The orange line is what actually happened – I worked about 0.5FTE and received slightly less than my final registrar year salary

Live Like a Resident: An Australian Perspective

Most are in a fortunate position in Australia, in contrast to our American colleagues. Student debt in Australia is modest in comparison, due to subsidized university fees and inflation linked interest.

Australian doctors receive reasonably generous jumps in salary as they progress in postgraduate years.

Specialist income is very variable depending on whether you choose general practice, different hospital specialties and private practice. General practitioners and private specialists start out without any guaranteed salary, needing to build their businesses sometimes from scratch.

There is a bottle neck in some specialties, with more registrars finishing training than there are jobs available. It is not uncommon for newly qualified specialists to locum for a while in less popular locations, or work part time until their ideal job becomes available.

This time of life often coincides with other large expenses or less hours work due to parental leave, family commitments, buying a larger home and school fees. There can also be unexpected life events that affect your ability to earn income or work full time.

I think living like a resident is great advise for newly qualified specialists. I don’t think it’s wise to delay saving and investing as a junior doctor assuming you can make up for it with a specialist salary that is not guaranteed.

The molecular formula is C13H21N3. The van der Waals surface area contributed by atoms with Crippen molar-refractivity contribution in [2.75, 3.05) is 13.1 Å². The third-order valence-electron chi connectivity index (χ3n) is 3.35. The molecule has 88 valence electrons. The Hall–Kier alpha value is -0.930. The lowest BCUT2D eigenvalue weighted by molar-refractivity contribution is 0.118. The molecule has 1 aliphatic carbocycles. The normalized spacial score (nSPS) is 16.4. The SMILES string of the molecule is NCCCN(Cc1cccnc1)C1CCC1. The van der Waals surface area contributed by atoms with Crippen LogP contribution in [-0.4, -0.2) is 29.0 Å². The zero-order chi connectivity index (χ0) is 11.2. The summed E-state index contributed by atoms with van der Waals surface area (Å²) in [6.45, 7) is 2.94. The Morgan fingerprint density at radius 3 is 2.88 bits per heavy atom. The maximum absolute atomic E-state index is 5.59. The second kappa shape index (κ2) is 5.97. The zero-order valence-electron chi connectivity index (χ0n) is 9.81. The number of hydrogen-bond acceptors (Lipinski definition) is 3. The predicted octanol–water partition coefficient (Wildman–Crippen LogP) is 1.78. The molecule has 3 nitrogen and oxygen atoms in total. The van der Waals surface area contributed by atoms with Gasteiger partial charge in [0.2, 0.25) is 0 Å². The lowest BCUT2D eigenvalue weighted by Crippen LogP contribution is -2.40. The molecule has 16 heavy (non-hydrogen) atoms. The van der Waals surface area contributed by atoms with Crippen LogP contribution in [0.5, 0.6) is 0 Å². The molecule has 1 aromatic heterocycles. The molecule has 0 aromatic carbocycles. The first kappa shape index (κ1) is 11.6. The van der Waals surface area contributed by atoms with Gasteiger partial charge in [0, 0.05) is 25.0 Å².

Live Like an Intern, Resident and then Registrar

Lottery winners and large inheritance receivers are commonly bankrupt within a few years. If you haven’t mastered managing a small income, it is likely you will continue to spend all you earn with a larger income.

Don’t be fooled into thinking doctors are too smart to make this mistake. Doctors are just as dumb with money as the general population. Many unscrupulous finance professionals have taken advantage of medical professionals’ financial illiteracy, lack of time and trusting nature.

It is critical that you learn to live below your means. This is the secret to building financial security and eventually freedom.

As an intern, this means spending less than you earn each month, paying off any consumer debt and building a small emergency fund. If When payroll forgets to pay you it’s less stressful to have enough in the account to cover expenses.

Each year as a junior doctor, you can expect your income to grow.